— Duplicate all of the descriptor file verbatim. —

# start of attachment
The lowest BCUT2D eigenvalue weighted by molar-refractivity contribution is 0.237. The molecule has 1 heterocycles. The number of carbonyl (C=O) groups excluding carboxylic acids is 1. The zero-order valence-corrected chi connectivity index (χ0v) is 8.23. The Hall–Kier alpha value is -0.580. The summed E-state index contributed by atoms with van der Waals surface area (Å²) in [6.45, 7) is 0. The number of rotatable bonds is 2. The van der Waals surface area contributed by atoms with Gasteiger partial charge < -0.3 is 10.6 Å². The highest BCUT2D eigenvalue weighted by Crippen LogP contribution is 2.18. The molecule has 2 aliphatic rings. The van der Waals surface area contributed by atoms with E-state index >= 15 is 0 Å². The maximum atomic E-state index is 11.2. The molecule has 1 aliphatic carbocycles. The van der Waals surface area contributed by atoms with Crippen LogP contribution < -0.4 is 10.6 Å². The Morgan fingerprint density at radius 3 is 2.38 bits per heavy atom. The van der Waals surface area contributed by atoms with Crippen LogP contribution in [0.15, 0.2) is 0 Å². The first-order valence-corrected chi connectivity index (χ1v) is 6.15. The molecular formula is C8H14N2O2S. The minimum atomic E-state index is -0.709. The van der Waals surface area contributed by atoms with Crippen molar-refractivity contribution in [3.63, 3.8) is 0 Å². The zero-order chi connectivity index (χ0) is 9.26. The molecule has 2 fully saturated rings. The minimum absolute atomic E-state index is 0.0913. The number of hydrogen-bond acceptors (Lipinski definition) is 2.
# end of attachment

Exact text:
The lowest BCUT2D eigenvalue weighted by molar-refractivity contribution is 0.237. The molecule has 1 heterocycles. The number of carbonyl (C=O) groups excluding carboxylic acids is 1. The zero-order valence-corrected chi connectivity index (χ0v) is 8.23. The Hall–Kier alpha value is -0.580. The summed E-state index contributed by atoms with van der Waals surface area (Å²) in [6.45, 7) is 0. The number of rotatable bonds is 2. The van der Waals surface area contributed by atoms with Gasteiger partial charge < -0.3 is 10.6 Å². The highest BCUT2D eigenvalue weighted by Crippen LogP contribution is 2.18. The molecule has 2 aliphatic rings. The van der Waals surface area contributed by atoms with E-state index >= 15 is 0 Å². The maximum atomic E-state index is 11.2. The molecule has 1 aliphatic carbocycles. The van der Waals surface area contributed by atoms with Crippen LogP contribution < -0.4 is 10.6 Å². The Morgan fingerprint density at radius 3 is 2.38 bits per heavy atom. The van der Waals surface area contributed by atoms with Crippen LogP contribution in [0.15, 0.2) is 0 Å². The first-order valence-corrected chi connectivity index (χ1v) is 6.15. The molecular formula is C8H14N2O2S. The minimum atomic E-state index is -0.709. The van der Waals surface area contributed by atoms with Crippen molar-refractivity contribution in [3.63, 3.8) is 0 Å². The zero-order chi connectivity index (χ0) is 9.26. The molecule has 2 fully saturated rings. The minimum absolute atomic E-state index is 0.0913. The number of hydrogen-bond acceptors (Lipinski definition) is 2.